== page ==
The parable of the sower teaches a key principle for understanding the role of “school” in a Christian community. From this parable, we see the hand-in-glove work of the cultivator, the sower, and the seed in Christ’s Kingdom. When the Spirit sows the “Word of God” into soil that is cultivated to receive it, it returns a hundred fold (Luke 8:5-15).
Jesus’ kingdom, like every kingdom or nation, has a culture. The primary function of paideia in the ancient world was the cultivation of culture in children. Paideia is often translated “education,” but the concept is much bigger, encompassing the steady cultivation of deep, rich lives where the gospel can take root and flourish. Ephesians 6 uses this Greek word paideia when it commands fathers to raise their children in the paideia of the Lord.
During the 1990s, families in about 100 communities across the United States started classical Christian schools with the hope of offering an education that would assist parents in raising their children in the paideia of the Lord. The question almost thirty years later is: “To what extent have the goals of classical Christian education been realized?” To that end, the ACCS commissioned a study by the University of Notre Dame’s Sociology Department.
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Understandably, some will view the results of this survey skeptically because of the significant differences between classical Christian schools and the others surveyed. These results can be understood more fully by visiting the ACCS schools themselves. Arguably, the greatest distinctive is integration—the intentional way that the subjects and Christian truth are interwoven. Every class and every school activity has one purpose: to see God’s world rightly and to glorify Him. These communities are tight-knit, serious but joyful, and eminently curious. And, there is room for improvement. We invite Christians to join a local ACCS school on this journey.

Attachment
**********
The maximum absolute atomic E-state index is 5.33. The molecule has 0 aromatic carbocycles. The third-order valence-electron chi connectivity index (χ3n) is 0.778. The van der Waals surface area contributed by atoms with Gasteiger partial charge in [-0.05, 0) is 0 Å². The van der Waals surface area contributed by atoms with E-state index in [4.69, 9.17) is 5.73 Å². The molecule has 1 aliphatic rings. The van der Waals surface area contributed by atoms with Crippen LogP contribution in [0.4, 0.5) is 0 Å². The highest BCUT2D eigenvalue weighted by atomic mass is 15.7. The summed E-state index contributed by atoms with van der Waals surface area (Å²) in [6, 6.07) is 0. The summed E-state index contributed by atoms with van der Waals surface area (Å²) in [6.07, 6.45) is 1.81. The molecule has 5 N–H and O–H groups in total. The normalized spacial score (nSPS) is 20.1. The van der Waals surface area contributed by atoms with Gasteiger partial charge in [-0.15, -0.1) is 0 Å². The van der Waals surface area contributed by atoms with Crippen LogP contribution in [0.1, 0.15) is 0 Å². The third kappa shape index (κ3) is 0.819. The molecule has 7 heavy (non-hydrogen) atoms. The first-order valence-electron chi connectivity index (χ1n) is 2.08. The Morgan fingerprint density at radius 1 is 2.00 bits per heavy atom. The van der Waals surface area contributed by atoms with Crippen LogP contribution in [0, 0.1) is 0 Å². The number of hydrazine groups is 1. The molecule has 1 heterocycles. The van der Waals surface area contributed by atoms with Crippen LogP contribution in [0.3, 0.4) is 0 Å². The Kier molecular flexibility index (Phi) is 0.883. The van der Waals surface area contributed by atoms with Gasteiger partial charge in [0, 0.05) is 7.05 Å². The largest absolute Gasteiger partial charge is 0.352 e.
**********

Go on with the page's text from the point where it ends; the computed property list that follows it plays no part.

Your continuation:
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2018-19 comparative study of 24-42 year old alumni from public, secular private, Catholic, evangelical Christian, religious homeschool, and ACCS (classical Christian) schools, on topics of life-choices, preparation, attitudes, values, opinions, and practices.
This research seems to confirm what history has repeatedly demonstrated—classical Christian education can influence the course of a home, a community, or a nation. Understandably, some will view the results of this survey skeptically because of the significant differences between classical Christian schools and the others surveyed. These results can be understood more fully by visiting the ACCS schools themselves.
Research & Analysis: Dr. David Sikkink, University of Notre Dame, Sociology Department (non-ACCS comparative data)
Association of Classical Christian Schools (Sponsorship)